Burger King has proposed to rival McDonald’s that they collaborate on a joint “McWhopper” burger in the interests of world peace. A full-page open letter advertisement in the New York Times and Chicago Tribune suggests “a one-off collaboration between Burger King and McDonald’s to create something special—something that gets the world talking” about Peace One Day.
— Burger King (@BurgerKing) August 26, 2015
McWhopper sales proceeds would be donated to Peace One Day, a nonprofit group seeking to raise awareness of the International Day of Peace, which was established by the United Nations General Assembly in 1981. The nonprofit—which asks “Who will you make peace with?”—is supporting the McWhopper one-day launch on September 21st.
The joint burger for peace would “call a ceasefire on these so-called ‘burger wars'” and offer consumers a hybrid McWhopper, per Burger King’s proposal (not a new idea, by the way). “All the tastiest bits of your Big Mac and our Whopper, united in one delicious, peace-loving burger.”
Employees from both brands would sell the McWhopper on September 21 in a parking lot pop-up store in Atlanta, somewhere between a McDonald’s and a Burger King.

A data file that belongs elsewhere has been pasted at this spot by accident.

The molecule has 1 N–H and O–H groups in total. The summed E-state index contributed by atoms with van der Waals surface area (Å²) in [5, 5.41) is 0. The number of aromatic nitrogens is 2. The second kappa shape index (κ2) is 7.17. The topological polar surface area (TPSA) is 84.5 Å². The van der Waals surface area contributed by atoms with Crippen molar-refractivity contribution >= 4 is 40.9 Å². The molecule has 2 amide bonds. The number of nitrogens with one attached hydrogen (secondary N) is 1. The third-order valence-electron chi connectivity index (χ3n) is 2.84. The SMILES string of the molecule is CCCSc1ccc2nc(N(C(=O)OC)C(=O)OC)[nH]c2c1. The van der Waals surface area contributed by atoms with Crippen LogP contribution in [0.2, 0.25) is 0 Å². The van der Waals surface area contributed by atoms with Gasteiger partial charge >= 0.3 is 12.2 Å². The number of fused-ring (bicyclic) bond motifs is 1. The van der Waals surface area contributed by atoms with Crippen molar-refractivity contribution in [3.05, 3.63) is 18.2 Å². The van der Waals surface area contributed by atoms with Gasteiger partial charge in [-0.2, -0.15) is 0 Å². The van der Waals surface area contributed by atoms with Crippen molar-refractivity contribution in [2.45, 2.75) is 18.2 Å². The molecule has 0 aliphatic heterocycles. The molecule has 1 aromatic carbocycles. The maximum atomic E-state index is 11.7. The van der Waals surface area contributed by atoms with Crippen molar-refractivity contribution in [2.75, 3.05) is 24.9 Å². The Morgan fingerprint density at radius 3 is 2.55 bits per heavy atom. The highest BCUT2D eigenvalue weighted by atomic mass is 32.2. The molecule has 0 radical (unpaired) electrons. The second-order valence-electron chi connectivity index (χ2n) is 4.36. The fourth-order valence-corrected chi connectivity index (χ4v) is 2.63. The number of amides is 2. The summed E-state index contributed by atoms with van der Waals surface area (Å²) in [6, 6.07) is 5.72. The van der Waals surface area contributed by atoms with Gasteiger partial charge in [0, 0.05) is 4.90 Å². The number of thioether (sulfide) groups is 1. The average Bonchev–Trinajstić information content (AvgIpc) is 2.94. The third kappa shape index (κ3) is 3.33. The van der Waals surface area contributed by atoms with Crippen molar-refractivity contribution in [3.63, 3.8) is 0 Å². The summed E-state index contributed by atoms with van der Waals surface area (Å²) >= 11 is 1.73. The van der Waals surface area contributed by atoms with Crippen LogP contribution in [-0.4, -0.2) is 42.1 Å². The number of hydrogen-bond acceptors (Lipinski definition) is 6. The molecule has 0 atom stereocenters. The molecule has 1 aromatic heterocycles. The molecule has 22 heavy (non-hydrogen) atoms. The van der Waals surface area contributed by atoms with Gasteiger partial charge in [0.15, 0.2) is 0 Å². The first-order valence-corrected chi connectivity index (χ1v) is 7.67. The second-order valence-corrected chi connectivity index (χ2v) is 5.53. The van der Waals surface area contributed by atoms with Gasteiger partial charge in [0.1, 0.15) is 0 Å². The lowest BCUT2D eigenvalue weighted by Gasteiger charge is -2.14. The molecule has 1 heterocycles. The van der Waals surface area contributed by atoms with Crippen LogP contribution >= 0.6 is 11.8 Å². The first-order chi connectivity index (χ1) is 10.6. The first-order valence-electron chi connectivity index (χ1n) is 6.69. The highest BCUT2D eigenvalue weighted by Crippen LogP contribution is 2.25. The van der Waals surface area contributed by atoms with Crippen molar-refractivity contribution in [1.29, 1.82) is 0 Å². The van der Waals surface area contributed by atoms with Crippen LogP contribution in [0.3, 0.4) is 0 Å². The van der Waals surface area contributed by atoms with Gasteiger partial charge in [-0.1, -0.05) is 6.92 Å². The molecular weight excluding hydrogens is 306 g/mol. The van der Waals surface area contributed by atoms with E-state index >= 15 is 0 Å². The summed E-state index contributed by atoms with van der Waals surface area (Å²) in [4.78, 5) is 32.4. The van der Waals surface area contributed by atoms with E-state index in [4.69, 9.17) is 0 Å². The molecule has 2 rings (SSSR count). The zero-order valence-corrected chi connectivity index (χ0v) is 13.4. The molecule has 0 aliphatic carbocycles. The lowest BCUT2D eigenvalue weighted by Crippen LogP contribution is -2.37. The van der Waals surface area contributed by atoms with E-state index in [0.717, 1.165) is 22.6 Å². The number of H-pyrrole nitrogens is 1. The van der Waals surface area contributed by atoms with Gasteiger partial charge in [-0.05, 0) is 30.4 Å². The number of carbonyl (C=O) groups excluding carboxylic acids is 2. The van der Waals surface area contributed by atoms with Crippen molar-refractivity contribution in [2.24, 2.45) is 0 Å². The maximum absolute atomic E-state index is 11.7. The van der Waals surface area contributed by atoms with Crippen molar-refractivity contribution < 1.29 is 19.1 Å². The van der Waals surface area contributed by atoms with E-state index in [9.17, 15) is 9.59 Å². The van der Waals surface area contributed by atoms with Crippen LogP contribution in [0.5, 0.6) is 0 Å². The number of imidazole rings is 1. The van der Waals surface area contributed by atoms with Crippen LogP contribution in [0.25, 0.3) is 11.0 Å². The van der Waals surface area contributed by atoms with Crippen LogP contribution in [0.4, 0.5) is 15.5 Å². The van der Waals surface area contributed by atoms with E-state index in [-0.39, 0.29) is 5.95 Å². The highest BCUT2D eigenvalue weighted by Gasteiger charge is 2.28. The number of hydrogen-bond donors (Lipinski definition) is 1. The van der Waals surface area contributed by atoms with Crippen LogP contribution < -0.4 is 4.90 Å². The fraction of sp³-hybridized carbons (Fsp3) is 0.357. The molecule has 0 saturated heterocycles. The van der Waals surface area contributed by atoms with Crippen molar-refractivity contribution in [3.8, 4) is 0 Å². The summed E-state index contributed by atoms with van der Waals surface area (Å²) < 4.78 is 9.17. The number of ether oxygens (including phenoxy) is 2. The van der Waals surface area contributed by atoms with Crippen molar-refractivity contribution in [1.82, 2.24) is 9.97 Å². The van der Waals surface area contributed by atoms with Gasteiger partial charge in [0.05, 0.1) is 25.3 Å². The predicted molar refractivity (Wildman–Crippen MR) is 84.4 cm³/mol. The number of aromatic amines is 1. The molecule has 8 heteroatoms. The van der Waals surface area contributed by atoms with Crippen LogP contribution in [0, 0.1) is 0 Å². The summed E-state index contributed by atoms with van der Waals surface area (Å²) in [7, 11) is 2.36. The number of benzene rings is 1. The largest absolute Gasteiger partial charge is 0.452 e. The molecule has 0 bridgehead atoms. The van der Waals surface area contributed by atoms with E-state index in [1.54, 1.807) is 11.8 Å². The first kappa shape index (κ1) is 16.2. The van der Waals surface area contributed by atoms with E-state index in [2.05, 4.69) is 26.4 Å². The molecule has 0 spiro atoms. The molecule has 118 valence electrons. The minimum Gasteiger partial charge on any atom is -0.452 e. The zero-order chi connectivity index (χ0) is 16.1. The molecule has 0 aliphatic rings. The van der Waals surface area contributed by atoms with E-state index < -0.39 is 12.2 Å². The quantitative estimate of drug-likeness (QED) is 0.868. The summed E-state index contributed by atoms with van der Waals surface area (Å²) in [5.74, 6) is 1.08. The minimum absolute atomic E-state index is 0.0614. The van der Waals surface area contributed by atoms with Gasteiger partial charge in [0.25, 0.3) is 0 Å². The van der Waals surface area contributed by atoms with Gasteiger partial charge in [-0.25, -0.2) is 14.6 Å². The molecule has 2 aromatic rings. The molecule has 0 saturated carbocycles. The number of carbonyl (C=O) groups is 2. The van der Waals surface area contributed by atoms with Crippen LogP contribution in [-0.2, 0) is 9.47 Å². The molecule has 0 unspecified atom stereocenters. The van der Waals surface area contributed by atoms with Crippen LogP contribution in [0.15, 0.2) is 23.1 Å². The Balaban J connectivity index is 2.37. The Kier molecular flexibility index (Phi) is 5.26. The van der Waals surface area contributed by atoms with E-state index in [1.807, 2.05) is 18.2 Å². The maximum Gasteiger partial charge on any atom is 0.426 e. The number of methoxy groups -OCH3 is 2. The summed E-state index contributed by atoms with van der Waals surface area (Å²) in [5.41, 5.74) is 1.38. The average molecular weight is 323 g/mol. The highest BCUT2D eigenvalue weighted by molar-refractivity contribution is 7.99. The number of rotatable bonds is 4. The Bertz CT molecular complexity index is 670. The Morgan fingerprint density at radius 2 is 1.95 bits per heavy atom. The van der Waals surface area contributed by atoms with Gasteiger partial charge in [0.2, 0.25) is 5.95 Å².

Fernando Machado, SVP for Global Brand Management at Burger King, said of the stunt, “We’re being completely transparent with our approach because we want them to take this seriously.”
“It would be amazing if McDonald’s agrees to do this. Let’s make history and generate a lot of noise around Peace Day,” Machado added. “If they say no, we’ll hopefully have, at the very least, raised much-needed financial support and consciousness for the great cause that is Peace One Day. And both are well worth the effort.”
Jeremy Gilley, founder of Peace One Day, praised the initiative. “Corporate activism on this scale creates mass awareness and awareness creates action and action saves lives,” he said.
The McWhopper would blend the Big Mac’s top bun and sauce with tomato slices and a 4-ounce meat patty from BK’s Whopper. Negotiating the ketchup may be thorny as McDonald’s stopped using Heinz ketchup when 3G bought the company, and there’s no word on fries on the side.
The proposal marries the best of ad smarts with the power of brand muscle—all for a good cause—even though, it seems, McDonald’s isn’t interested in Burger King’s olive branch. Missed opportunity or sound brand protection?
Below, BK’s open letter to McDonald’s —